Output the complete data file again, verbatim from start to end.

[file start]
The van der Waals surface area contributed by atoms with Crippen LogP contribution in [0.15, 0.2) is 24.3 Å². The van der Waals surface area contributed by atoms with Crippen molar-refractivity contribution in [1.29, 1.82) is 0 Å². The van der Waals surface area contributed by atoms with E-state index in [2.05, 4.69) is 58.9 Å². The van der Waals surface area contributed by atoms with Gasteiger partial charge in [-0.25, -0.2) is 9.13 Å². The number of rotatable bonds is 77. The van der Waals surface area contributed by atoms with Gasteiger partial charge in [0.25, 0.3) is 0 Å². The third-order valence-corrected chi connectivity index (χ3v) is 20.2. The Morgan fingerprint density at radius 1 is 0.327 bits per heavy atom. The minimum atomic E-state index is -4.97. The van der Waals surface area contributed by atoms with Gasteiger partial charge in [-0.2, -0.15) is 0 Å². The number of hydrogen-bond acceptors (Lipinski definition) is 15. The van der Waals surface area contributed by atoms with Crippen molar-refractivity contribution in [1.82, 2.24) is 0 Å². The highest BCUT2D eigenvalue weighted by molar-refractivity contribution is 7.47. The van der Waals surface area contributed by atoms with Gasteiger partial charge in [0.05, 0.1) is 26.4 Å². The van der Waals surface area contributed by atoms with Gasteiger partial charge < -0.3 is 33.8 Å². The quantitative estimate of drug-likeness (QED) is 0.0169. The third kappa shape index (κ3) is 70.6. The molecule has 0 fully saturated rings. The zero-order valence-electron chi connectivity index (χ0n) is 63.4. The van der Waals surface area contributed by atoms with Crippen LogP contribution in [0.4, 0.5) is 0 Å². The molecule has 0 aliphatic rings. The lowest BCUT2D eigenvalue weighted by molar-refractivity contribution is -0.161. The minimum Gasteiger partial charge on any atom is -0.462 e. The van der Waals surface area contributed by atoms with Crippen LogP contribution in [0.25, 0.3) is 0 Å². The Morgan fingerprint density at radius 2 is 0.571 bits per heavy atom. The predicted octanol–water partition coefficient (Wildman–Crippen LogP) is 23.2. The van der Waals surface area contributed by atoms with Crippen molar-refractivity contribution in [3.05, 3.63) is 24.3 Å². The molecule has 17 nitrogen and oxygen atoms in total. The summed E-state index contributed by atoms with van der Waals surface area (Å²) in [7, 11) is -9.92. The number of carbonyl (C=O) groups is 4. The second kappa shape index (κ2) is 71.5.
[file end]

The van der Waals surface area contributed by atoms with Crippen LogP contribution in [0.15, 0.2) is 24.3 Å². The van der Waals surface area contributed by atoms with Crippen molar-refractivity contribution in [1.29, 1.82) is 0 Å². The van der Waals surface area contributed by atoms with E-state index in [2.05, 4.69) is 58.9 Å². The van der Waals surface area contributed by atoms with Gasteiger partial charge in [-0.25, -0.2) is 9.13 Å². The number of rotatable bonds is 77. The van der Waals surface area contributed by atoms with Gasteiger partial charge in [0.25, 0.3) is 0 Å². The third-order valence-corrected chi connectivity index (χ3v) is 20.2. The Morgan fingerprint density at radius 1 is 0.327 bits per heavy atom. The minimum atomic E-state index is -4.97. The van der Waals surface area contributed by atoms with Gasteiger partial charge in [-0.2, -0.15) is 0 Å². The number of hydrogen-bond acceptors (Lipinski definition) is 15. The van der Waals surface area contributed by atoms with Crippen molar-refractivity contribution in [1.82, 2.24) is 0 Å². The highest BCUT2D eigenvalue weighted by molar-refractivity contribution is 7.47. The van der Waals surface area contributed by atoms with Gasteiger partial charge in [0.05, 0.1) is 26.4 Å². The van der Waals surface area contributed by atoms with Gasteiger partial charge < -0.3 is 33.8 Å². The quantitative estimate of drug-likeness (QED) is 0.0169. The third kappa shape index (κ3) is 70.6. The molecule has 0 fully saturated rings. The zero-order valence-electron chi connectivity index (χ0n) is 63.4. The van der Waals surface area contributed by atoms with Crippen LogP contribution in [0.4, 0.5) is 0 Å². The molecule has 0 aliphatic rings. The lowest BCUT2D eigenvalue weighted by molar-refractivity contribution is -0.161. The minimum Gasteiger partial charge on any atom is -0.462 e. The van der Waals surface area contributed by atoms with Crippen LogP contribution in [0.25, 0.3) is 0 Å². The Morgan fingerprint density at radius 2 is 0.571 bits per heavy atom. The predicted octanol–water partition coefficient (Wildman–Crippen LogP) is 23.2. The van der Waals surface area contributed by atoms with Crippen molar-refractivity contribution in [3.05, 3.63) is 24.3 Å². The molecule has 17 nitrogen and oxygen atoms in total. The summed E-state index contributed by atoms with van der Waals surface area (Å²) in [7, 11) is -9.92. The number of carbonyl (C=O) groups is 4. The second kappa shape index (κ2) is 71.5.